When is the next spacex launch?
The launch – postponed from April 22 due to weather conditions – is now scheduled for Friday, April 23, 2021. It will blast off on a SpaceX Falcon 9 rocket at 5:49 a.m. EDT (09:49 UTC) from Pad 39A at the Kennedy Space Center in Florida. EarthSkyWatch rescheduled SpaceX-NASA Crew-2 launch April 23
There are pods of whales and gaggles of geese. Now astronomers are wondering which plural term would best suit the most enigmatic entity in the cosmos.
What do you call a black hole? Anything you want, the old joke goes, as long as you don’t call it late for dinner. Black holes, after all, are nothing but hungry.
But what do you call a collection of black holes? The question has taken on an urgency among astronomers inspired by the recent news of dozens of black holes buzzing around the center of a nearby cluster of stars.
In the last few years, instruments like the LIGO and Virgo gravitational-wave detectors have recorded space-time vibrations from the collisions of black holes, making it clear beyond doubt that these monstrous concentrations of nothingness not only exist but are ubiquitous. Astronomers anticipate spotting a great number of these Einsteinian creatures when the next generation of gravitational-wave antennas are deployed. What will they call them?
There are gaggles of geese, pods of whales and murders of crows. What term would do justice to the special nature of black holes? A mass? A colander? A scream?
Jocelyn Kelly Holley-Bockelmann, an astrophysicist at Vanderbilt University, and colleagues are developing an international project called the Laser Interferometer Space Antenna, or LISA, that will be able to detect collisions between all sizes of black holes throughout the universe. She was trying to run a Zoom meeting of the group recently “when one of the members said his daughter was wondering what you call a collective of black holes — and then the meeting fell apart, with everyone trying to up one another,” she said in an email. “Each time I saw a suggestion, I had to stop and giggle like a loon, which egged us all on more.”
The question was crowdsourced on Twitter recently as part of what NASA has begun calling black hole week (April 12-16). Among the many candidates so far: A crush. A mosh pit. A silence. A speckle. A hive. An enigma. Or a favorite of mine for of its connection to my youth: an Albert Hall of black holes.
The number of known black holes will only grow. LISA will be able to detect so-called primordial black holes, if there are any, left over from the early moments of the Big Bang, as well as more recent ones, presenting researchers with “basically a black hole smorgasbord,” Dr. Holly-Bockelmann said. The antenna won’t fly until 2034, she added, “so there is time to figure out the term if and when we need it!” The International Astronomical Union, which regulates cosmic nomenclature, has no rules on “collectives,” she added, so it is up to the people to decide.
The previous black hole week was in the fall of 2019, when NASA replayed some of the scarier-sounding cosmic news, involving black holes exploding, eating stars or preparing to consume their neighborhoods. Now, against the backdrop of a global pandemic, black holes offer a respite and reminder of how small and fleeting our own troubles are in the grandest scheme. Black holes have become the cat videos of astronomy.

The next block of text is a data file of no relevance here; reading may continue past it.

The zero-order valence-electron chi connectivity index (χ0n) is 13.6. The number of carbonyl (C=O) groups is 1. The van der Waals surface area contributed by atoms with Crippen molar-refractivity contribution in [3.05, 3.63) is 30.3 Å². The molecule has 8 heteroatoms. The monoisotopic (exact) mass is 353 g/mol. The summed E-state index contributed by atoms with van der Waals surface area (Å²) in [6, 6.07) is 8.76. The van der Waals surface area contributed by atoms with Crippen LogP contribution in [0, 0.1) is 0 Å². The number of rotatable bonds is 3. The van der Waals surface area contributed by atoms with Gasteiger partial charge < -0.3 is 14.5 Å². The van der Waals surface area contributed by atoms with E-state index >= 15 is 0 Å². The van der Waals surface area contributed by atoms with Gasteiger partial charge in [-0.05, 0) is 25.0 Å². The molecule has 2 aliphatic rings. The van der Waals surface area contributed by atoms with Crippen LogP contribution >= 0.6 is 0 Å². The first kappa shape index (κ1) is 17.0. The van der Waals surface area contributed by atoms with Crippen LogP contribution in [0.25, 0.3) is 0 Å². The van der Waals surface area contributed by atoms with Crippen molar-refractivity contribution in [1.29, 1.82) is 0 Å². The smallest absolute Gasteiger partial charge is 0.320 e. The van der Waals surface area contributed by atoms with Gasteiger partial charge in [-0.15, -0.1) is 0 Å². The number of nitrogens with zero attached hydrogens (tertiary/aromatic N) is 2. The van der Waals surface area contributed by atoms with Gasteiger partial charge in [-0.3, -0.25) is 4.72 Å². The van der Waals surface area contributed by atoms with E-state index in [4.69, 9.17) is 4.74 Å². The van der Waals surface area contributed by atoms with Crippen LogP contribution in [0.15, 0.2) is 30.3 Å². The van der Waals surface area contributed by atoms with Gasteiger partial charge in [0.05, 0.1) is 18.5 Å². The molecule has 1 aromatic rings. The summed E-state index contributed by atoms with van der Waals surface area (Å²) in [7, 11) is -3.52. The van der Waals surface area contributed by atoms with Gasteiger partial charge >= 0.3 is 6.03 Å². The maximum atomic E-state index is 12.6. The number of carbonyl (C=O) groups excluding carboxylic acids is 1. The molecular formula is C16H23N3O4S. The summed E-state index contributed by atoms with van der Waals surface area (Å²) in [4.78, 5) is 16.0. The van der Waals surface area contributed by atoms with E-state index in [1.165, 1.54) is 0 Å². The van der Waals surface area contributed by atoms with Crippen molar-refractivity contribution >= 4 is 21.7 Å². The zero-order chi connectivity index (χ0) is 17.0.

So last week, NASA served up another smorgasbord of black hole news and public service announcements, like this animated video from NASA’s Goddard Space Flight Center.
You can’t tour a black hole, of course, but two years ago astronomers provided the next best thing: the first-ever image of one. The supermassive black hole — 6.5 billion suns worth of disappeared mass — sits at the center of the galaxy Messier 87.
The image was taken by a worldwide network of radio telescopes known as the Event Horizon Telescope in April of 2017. Last month, the Event Horizon team refined that image to show the surrounding vortex of magnetic fields that streams gas and energy across space at nearly the speed of light.
But there is more. While that first 2017 image was being taken, 19 other observatories in space and on the ground were collectively studying this jet of energy from M87. Their data has now been published along with a video of the jet as seen in different kinds of light and at different scales, from the most intimate dimensions of the black hole out to intergalactic space.
The results, astronomers said, would help clarify how black holes work their violent magic, further test the predictions of Einstein’s theory of general relativity and perhaps shed light on the origin of cosmic rays.
For its part, the Event Horizon team has just concluded a new series of observations of the black holes — in M87, at the center of our own galaxy and elsewhere — said Shep Doeleman, of the Harvard-Smithsonian Center for Astrophysics and founding director of the telescope collective.
“Each day we gather at 2 p.m. E.D.T. to review all the weather and readiness at the sites, then make the call,” Dr. Doeleman said in an email. “Sometimes it’s a piece of cake: good weather, everyone’s ready. Or, just as clear, weather at key sites is awful or there is a major technical issue to be run down. Some of the time it’s pure agony.”